Exhibition review: Magnificent Obsessions

From Andy Warhol’s kitsch cookie jars to Damien Hirst’s seven-legged lamb, a new exhibition at the Barbican focuses on the collecting habits of 14 artists. Lilias Wigan reviews.

Obsessive collecting has been in evidence among artists for centuries – Rembrandt was so addicted he bankrupted himself – but its relevance has previously been somewhat overlooked.

Now, curator Lydia Lee has put together ‘Magnificent Obsessions’, featuring a bizarre range of items collected by Arman, Peter Blake, Hanne Darboven, Edmund de Waal, Damien Hirst, Howard Hodgkin, Sol Lewitt, Martin Parr, Jim Shaw, Hiroshi Sugimoto, Andy Warhol, Pae White, Martin Wong and Danh Vo.

The exhibition poses some simple questions: how has the practice of collecting aided artists’ researches, how has it inspired artistic progression and how have artists assimilated their collecting into their own work? To illustrate these themes, the show dedicates a section to each artist, showing parts of their collection alongside examples of their work.

Different types of artist-collector are explored. In contrast to Edmund de Waal’s controlled and meticulously thought out assemblage is Hanne Darboven’s chaotic array of knick-knacks, exhibited as found in-situ. Like Darboven, Andy Warhol collected without regard for value or material quality. He had a thirst for items of consumer culture – the display of his kitsch cookie jars here is memorable – but he was secretive about his collecting. He had his own routine, shopping in thrift shops, antique shops and auction houses, looking out for the unappreciated.

This is not the case with potter/writer Edmund de Waal, who began collecting fossils as a young boy. He stored his finds carefully in a vintage vitrine, meticulously rearranging them with additions of artefacts dug up from the garden. After spending a year in Japan, he became fascinated with his great uncle’s collection of netsuke – small, hand-carved objects used as accessories to Japanese clothing. These beautiful and delicate pieces made of wood, ivory and buffalo horn (the subject of his award-winning book The Hare with Amber Eyes) are displayed opposite his own ceramics, from the collection of a private man (2011). Organised in this way, the hand-made objects have a domesticity and dignity. Looking at the display, with its neutral palette and spacial arrangement, we can appreciate the sensory and tactile process of its composition.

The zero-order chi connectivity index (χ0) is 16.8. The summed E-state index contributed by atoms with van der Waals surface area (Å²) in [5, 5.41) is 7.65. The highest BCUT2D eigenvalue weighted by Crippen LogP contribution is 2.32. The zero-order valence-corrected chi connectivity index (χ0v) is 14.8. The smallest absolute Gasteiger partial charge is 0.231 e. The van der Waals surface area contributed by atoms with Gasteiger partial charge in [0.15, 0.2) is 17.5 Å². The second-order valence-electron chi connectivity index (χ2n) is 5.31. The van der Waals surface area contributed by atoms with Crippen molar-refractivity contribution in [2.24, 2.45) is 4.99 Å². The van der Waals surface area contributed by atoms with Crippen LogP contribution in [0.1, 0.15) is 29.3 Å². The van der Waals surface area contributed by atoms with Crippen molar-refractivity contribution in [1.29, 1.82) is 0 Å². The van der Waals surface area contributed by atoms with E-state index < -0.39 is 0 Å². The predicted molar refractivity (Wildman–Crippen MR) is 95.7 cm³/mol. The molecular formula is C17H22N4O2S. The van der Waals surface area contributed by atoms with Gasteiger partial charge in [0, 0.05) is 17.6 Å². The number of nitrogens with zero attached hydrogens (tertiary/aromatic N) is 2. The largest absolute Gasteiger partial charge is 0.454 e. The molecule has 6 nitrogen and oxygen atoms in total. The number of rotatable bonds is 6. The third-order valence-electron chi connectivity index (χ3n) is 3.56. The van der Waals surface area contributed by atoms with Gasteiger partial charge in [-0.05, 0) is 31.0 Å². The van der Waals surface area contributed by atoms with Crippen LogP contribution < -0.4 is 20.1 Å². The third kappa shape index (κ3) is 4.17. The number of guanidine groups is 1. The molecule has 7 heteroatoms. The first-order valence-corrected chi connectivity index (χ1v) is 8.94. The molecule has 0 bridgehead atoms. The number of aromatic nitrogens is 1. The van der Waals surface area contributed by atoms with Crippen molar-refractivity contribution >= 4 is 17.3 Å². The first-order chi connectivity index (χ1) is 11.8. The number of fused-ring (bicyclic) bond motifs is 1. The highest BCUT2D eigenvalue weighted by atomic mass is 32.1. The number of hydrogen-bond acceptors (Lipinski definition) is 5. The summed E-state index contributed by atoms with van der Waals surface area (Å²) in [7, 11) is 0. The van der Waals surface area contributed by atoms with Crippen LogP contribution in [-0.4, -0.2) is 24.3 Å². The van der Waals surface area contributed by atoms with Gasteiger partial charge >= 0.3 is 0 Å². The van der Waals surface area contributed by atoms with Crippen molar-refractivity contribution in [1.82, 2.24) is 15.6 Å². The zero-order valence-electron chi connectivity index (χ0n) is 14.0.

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Whatever the beauty of objects such as de Waal’s painstakingly carved netsuke, what strikes one most is the dedication of artists to collecting insignificant things. Indeed, some objects are so un-astonishing that they gain a sort of relevance.

Martin Parr’s documentation of modern consumerist society comes together alongside his collection of picture postcards. Though individually mundane, the postcards combine to create a visual archive of contemporary British tourism. He captures the theme in his own vernacular photographs of Venice and Macchu Picchu, places where tourists’ expectations clash with their actual experience. Parr’s dialogue may be cynical, but it is highly nostalgic. It’s at moments like this that the show is most compelling, urging us to notice the discourse between collection and artistic practice.

Nostalgia plays an equally important part in Howard Hodgkin’s collecting. The resonance between his collection and his own paintings comes from their shared evocation of India – its smells, colours, people and food; the very feeling of the place. Yet Hodgkin is adamant that the vibrancy of his palette in a work such as The Studio of Jamini Roy (1976-79) is unrelated to the Indian paintings he has collected since he was a boy.

Damien Hirst’s collection upholds the significance of the artist-collector with most clarity. We are in the realm of bugs, skulls and taxidermy here, exploring the balance of life and death. Thoughts of life’s brevity loom large as we goggle at deformed lambs, stuffed lions and surgical models, or at insects and butterflies arranged with the clinical precision of a Victorian display cabinet.  Hirst’s appetite for scientific knowledge seems to override any sentimentality about the loss of life. The display of a mirrored piece, Last Kingdom (2012), cements his collecting as an art form in its own right.

Visiting this exhibition feels a bit like wandering about a charity shop, with no one thing to look out for. Individual items catch the eye for one reason or another, and each room has its own character as an opening into the psychology of a particular artist’s collecting obsession.  But we are left feeling somewhat unsatisfied, with a hunger to delve deeper.

‘Magnificent Obsessions: the Artist as Collector’ is at the Barbican, Silk Street, London EC2Y 8DS  until 25 May 2015 (www.barbican.org.uk; 020 7638 8891)